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Managing and Motivating Challenging Employees

Managing and Motivating Challenging Employees

By Sandra Wiley

Anyone who has managed a team has most likely stumbled across a challenging employee. Identifying the challenging behavior is easy; finding ways to change the behavior and motivate the team member so they exhibit superstar qualities is the true challenge.

Why are they so difficult?  Why do they continue the unpleasant behavior, even when they are told that it needs to change?  Because it is working for them! This is behavior that has worked for them before, and allows them to get what they want.

To get the performance YOU want from the person, you must change the cycle that they have developed.

When a leader in your business coddles, ignores or spends many hours trying to change the behavior of a challenging employee, what are they telling their star employees? The actions that are being taken – or not taken – are sending the message that more care will be given to underachievers than your best employees.  Morale, productivity, retention, self-esteem and profitability will all decrease, and your business will certainly suffer.

The bottom line is that almost every business leader knows that the result of not dealing with an underperforming employee is not good for them. However, they also do not know how to change the cycle that has been allowed to happen. Identifying an assertive process that can be implemented is imperative for positive progress.

The following 8 questions will give the leader a performance correction roadmap for improving a challenging employee’s behavior, and help build confidence before the conversation takes place. As you think through each question, it is important that you write your responses and practice saying them out loud, possibly to a peer who can give you feedback.  The key is to be fully prepared as you begin the process of changing the cycle of bad behavior.

Step 1: What is the real issue?
While this may sound simple, the deeper you look at the real problem you will often find that the problem is not as straightforward as it seems. As you write out the problem, think about how it is affecting the business, coworkers, partners, clients and ultimately the ability for the employee to grow in their position at the company. Take the time to identify all issues that need to be discussed.

Step 2: What is the goal of the conversation you will have?
As you talk with your employee, is the goal to change the overall behavior, engage in a conversation with the employee to gather more information, or is it to give the employee a warning that if the behavior does not change he/she will be dismissed? Identifying your overall goal will help you structure your comments appropriately.

Step 3: When and where will have the conversation?
Adding the appointment to the calendar will draw the line in the sand that will show the employee and yourself that you are making a commitment to have the conversation.  Make sure you schedule an adequate amount of time and schedule it in a space where you will both be comfortable.  A conference room where you can sit next to the employee is a positive step. Your office sometimes feels like you are not trying to have a two-way conversation, it feels like you are “telling” them and not “engaging” with them.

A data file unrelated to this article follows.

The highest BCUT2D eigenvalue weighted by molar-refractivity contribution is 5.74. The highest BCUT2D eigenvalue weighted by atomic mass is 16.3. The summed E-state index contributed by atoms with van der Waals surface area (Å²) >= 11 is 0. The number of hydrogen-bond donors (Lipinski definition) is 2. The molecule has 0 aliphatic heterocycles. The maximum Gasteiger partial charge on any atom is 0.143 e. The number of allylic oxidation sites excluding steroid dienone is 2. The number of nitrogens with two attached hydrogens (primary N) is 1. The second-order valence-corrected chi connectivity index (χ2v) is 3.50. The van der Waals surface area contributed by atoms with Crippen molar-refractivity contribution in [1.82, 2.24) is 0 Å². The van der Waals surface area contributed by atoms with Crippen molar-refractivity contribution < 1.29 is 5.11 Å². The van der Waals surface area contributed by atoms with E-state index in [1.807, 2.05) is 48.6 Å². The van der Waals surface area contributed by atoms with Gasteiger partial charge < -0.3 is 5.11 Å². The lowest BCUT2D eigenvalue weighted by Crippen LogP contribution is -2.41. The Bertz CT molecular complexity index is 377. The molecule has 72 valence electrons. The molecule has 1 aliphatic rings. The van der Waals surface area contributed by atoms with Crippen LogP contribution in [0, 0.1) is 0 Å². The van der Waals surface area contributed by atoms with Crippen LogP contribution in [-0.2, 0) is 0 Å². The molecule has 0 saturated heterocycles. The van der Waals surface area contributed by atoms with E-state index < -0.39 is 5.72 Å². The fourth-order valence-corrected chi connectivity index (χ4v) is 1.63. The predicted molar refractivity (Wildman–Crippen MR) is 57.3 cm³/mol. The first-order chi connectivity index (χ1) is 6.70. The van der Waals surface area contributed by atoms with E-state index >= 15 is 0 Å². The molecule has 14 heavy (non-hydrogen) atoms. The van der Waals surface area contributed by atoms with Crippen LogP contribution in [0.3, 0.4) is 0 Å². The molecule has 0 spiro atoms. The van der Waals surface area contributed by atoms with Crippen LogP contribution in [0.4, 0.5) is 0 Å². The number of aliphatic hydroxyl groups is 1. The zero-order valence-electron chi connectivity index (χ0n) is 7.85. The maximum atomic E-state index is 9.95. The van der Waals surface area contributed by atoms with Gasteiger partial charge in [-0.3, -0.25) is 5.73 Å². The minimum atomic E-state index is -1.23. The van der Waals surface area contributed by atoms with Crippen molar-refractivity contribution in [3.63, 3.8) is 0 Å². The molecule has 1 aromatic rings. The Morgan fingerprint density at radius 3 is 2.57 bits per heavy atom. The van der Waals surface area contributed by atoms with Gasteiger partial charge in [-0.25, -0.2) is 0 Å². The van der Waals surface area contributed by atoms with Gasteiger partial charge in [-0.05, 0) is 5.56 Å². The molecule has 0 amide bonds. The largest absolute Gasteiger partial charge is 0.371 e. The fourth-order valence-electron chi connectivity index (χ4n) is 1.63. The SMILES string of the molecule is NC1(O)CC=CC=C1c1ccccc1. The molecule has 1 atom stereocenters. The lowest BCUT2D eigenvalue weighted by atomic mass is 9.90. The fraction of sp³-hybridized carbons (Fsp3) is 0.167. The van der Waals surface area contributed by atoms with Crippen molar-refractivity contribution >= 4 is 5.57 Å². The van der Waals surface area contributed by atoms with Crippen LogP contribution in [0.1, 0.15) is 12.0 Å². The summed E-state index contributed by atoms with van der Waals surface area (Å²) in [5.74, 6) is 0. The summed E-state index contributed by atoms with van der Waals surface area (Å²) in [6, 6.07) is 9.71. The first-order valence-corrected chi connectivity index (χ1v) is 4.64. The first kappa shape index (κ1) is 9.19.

Step 4: Who is your support team in this conversation?
Having a tough conversation like this is not a one-person project. Supervisors, mentors, human resources and administration can potentially all be on your team as you gather information, seek professional help and practice what you will be saying. Keeping the conversation confidential is your ultimate goal, but ensuring you have all of the information that you need to ensure a legal and ethical outcome is also necessary.

Step 5: What are the facts?
As you seek help from your support team, gather all of the facts you need, as well as specific examples from your support team. The most powerful knowledge you have are examples that will help the employee see how their behavior is working against them.

Step 6: What steps must the employee achieve to reach the desired outcome? 
Write out the steps – in your opinion – that the employee must take to change their behavior. This is not the final plan, but it will be the conversation starter for your meeting. Once you have opened the conversation with the employee and you talk about steps they can take to improve, then seek their assistance in editing the steps with their suggestions for improvement.  Adding ideas from the employee will always make the outcome more successful because they will be invested in the plan.

Step 7: What tools can you provide to help the employee achieve the desired outcome?
With the plan in place, identify some tools that might help the employee stay on track and motivated. This can be task lists, performance plans, weekly meetings, mentoring, coaching, peer group meetings or – in extreme cases – an outside professional counselor.  These tools will help the employee and you stay accountable to the plan that you developed.

Step 8: When is the follow-up meeting?
Never leave the meeting without scheduling a specific, written follow-up meeting.

You are now armed with the information you need to deal with those challenging employees in your business today.  Their overall situation comes down to two possible outcomes that you, as the leader, can help them achieve:

  1. agree to a roadmap to success where they stay with the company as an active and productive team member or
  2. allow them to find new opportunities outside the company.

It all begins with the leader’s commitment to having a strategic conversation.

Sandra WileySandra Wiley is president of Boomer Consulting, Inc.